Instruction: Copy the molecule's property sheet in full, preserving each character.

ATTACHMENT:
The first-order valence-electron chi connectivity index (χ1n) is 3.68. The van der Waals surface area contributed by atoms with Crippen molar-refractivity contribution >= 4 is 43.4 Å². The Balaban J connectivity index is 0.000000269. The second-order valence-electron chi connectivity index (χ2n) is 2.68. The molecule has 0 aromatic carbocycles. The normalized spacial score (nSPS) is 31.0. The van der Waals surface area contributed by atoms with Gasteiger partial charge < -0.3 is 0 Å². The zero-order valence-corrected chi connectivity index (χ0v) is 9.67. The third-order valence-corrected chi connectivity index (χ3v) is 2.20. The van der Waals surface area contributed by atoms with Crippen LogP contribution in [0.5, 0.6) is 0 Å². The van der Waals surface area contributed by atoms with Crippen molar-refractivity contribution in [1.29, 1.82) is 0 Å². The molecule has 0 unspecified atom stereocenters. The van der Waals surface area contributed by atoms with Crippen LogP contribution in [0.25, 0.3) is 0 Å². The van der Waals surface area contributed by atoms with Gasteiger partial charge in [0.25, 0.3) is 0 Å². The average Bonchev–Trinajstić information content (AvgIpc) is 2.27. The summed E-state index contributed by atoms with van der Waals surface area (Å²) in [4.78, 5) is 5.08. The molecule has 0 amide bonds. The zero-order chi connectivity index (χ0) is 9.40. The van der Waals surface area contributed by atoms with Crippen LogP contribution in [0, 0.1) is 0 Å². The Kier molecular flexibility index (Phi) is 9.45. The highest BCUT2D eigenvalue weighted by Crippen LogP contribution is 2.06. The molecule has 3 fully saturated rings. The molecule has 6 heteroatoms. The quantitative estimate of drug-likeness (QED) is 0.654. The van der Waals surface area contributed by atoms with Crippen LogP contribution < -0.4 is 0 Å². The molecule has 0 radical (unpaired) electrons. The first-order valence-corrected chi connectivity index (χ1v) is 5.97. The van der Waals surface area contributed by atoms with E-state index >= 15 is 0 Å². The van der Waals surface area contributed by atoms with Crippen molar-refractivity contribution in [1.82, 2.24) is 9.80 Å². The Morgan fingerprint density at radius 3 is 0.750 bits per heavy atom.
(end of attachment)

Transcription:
The first-order valence-electron chi connectivity index (χ1n) is 3.68. The van der Waals surface area contributed by atoms with Crippen molar-refractivity contribution >= 4 is 43.4 Å². The Balaban J connectivity index is 0.000000269. The second-order valence-electron chi connectivity index (χ2n) is 2.68. The molecule has 0 aromatic carbocycles. The normalized spacial score (nSPS) is 31.0. The van der Waals surface area contributed by atoms with Gasteiger partial charge < -0.3 is 0 Å². The zero-order valence-corrected chi connectivity index (χ0v) is 9.67. The third-order valence-corrected chi connectivity index (χ3v) is 2.20. The van der Waals surface area contributed by atoms with Crippen LogP contribution in [0.5, 0.6) is 0 Å². The van der Waals surface area contributed by atoms with Crippen molar-refractivity contribution in [1.29, 1.82) is 0 Å². The molecule has 0 unspecified atom stereocenters. The van der Waals surface area contributed by atoms with Crippen LogP contribution in [0.25, 0.3) is 0 Å². The van der Waals surface area contributed by atoms with Gasteiger partial charge in [0.25, 0.3) is 0 Å². The average Bonchev–Trinajstić information content (AvgIpc) is 2.27. The summed E-state index contributed by atoms with van der Waals surface area (Å²) in [4.78, 5) is 5.08. The molecule has 0 amide bonds. The zero-order chi connectivity index (χ0) is 9.40. The van der Waals surface area contributed by atoms with Crippen LogP contribution in [0, 0.1) is 0 Å². The Kier molecular flexibility index (Phi) is 9.45. The highest BCUT2D eigenvalue weighted by Crippen LogP contribution is 2.06. The molecule has 3 fully saturated rings. The molecule has 6 heteroatoms. The quantitative estimate of drug-likeness (QED) is 0.654. The van der Waals surface area contributed by atoms with Crippen LogP contribution < -0.4 is 0 Å². The molecule has 0 radical (unpaired) electrons. The first-order valence-corrected chi connectivity index (χ1v) is 5.97. The van der Waals surface area contributed by atoms with E-state index >= 15 is 0 Å². The van der Waals surface area contributed by atoms with Crippen molar-refractivity contribution in [1.82, 2.24) is 9.80 Å². The Morgan fingerprint density at radius 3 is 0.750 bits per heavy atom.